Academic journal article English Language Teaching

The Impact of Canadian Social Discourses on L2 Writing Pedagogy in Ontario

Academic journal article English Language Teaching

The Impact of Canadian Social Discourses on L2 Writing Pedagogy in Ontario

Article excerpt

Abstract

This paper attempts to illustrate the impact of Canadian social, political, and academic discourses on second language writing pedagogy in Ontario schools. Building upon the views that regard teacher knowledge as teachers' sociocultural interactions and lived experiences, and not merely intellectual capabilities gained within teacher preparation, this article proposes that the impact of dominant social discourses on classroom practice might be more profound than teachers' creativity and initiative. This idea is demonstrated by examining the findings of a grounded theory study of frequently employed strategies that can deal with intercultural rhetoric in EAL (English as an additional language) academic writing. Guided by Foucauldian critical discourse analysis, this article approaches the experiences of five Ontario EAL teachers with intercultural rhetoric in order to show the significance of the influence of dominant Canadian social discourses on their practice. This report, in particular, explores possible connections between the popularity of strategies that employ students' first languages in EAL academic writing and dominant social, political, and academic discourses in Canada over the past 50 years. This paper, finally, poses questions about the future of EAL writing pedagogy as anti-multiculturalism discourses gain more dominance in Canada.

Keywords: second language writing, intercultural rhetoric, teacher knowledge, discourse analysis

1. Introduction

This article attempts to question the impact of EAL (English as an additional language) writing teachers' creativity and knowledge of pedagogy on actual classroom practice. It tries to illustrate that classroom practice is formed as the result of power/knowledge relations in a network of numerous institutions, bodies of knowledge, and individuals. This paper argues that the knowledge of the teacher is indeed an important factor yet with significantly less influence than usually assumed since classroom practice is mainly tailored by dominant social discourses. This idea is explored in this paper by examining the findings of a grounded theory study of the experiences of five Canadian teachers of strategies that can deal with intercultural rhetoric in EAL academic writing. Guided by Foucauldian critical discourse analysis, this article analyzes the influence of dominant Canadian social discourses on the practice of the participants of this study. This paper, in particular, discusses possible connections between the popularity of strategies that employ students' first languages in EAL academic writing and dominant social, political, and academic discourses in Canada over the past 50 years. This paper, finally, poses questions about the future of EAL writing pedagogy as anti-multiculturalism discourses gain more dominance in Canada.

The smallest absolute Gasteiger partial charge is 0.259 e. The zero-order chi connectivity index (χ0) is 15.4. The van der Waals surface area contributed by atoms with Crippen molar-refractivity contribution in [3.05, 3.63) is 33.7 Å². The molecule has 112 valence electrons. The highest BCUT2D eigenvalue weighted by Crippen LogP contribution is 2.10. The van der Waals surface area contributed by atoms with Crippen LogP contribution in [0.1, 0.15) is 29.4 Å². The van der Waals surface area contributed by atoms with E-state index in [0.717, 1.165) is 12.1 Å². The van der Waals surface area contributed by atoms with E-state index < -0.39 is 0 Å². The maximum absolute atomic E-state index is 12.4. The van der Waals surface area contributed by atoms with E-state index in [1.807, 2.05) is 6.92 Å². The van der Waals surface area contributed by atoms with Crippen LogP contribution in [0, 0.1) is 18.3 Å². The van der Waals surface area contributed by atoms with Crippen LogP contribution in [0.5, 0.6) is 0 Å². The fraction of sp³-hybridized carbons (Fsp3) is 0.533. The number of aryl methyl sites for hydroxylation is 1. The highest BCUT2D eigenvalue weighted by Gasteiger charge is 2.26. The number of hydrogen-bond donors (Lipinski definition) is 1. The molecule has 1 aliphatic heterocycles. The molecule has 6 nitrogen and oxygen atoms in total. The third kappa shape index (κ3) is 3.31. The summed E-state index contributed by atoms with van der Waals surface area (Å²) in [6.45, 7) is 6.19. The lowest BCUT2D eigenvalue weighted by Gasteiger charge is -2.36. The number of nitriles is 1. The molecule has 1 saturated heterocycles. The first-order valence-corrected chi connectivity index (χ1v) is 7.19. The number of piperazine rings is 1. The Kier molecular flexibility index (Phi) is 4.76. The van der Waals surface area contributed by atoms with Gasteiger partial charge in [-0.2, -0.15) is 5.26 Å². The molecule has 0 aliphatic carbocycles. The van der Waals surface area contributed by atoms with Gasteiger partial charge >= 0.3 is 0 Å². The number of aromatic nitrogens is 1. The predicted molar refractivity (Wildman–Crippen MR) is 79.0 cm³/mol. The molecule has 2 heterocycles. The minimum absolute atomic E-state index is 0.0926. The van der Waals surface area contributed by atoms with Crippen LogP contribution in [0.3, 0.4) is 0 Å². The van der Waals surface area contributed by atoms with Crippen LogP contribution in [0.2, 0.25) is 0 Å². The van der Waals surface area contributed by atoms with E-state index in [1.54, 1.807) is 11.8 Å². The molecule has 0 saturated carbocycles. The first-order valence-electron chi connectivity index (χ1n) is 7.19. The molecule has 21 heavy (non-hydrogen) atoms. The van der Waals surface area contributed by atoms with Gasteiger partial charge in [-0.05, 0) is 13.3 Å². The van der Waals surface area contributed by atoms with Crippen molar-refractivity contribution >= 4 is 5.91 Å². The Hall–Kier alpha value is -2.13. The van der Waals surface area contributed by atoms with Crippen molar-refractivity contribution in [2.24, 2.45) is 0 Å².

Teacher education, educational policy making, and the educational industry are usually guided by the assumption that teacher knowledge or awareness will automatically translate into effective classroom practice (Freeman & Johnson, 1998; Larsen-Freeman, 1991; Richards, 1998; Tarone & Allwright, 2005). In other words, the mechanisms by which teachers are employed and rewarded reflect the underlying belief that teachers with considerable understanding of pedagogy not only possess effective methods but also use them at will.

(Gatbonton, 2000) writes, "Pedagogical knowledge or teachers' constructs of the task of teaching is ... the teacher's accumulated knowledge about the teaching act (e.g., its goals, procedures, strategies) that serves as the basis for his or her classroom behaviour and activities" (p. 586). This intellectual "basis" is commonly targeted in the employment process -- suggested in different policy documents, for example the Ontario College of Teachers' the Standards of Practice for the Teaching Profession (Ontario College of Teachers, 2013) and is believed to be maintained and complemented by professional development programmes (Eun & Heining-Boynton, 2007; Fielstein & Phelps, 2001). …

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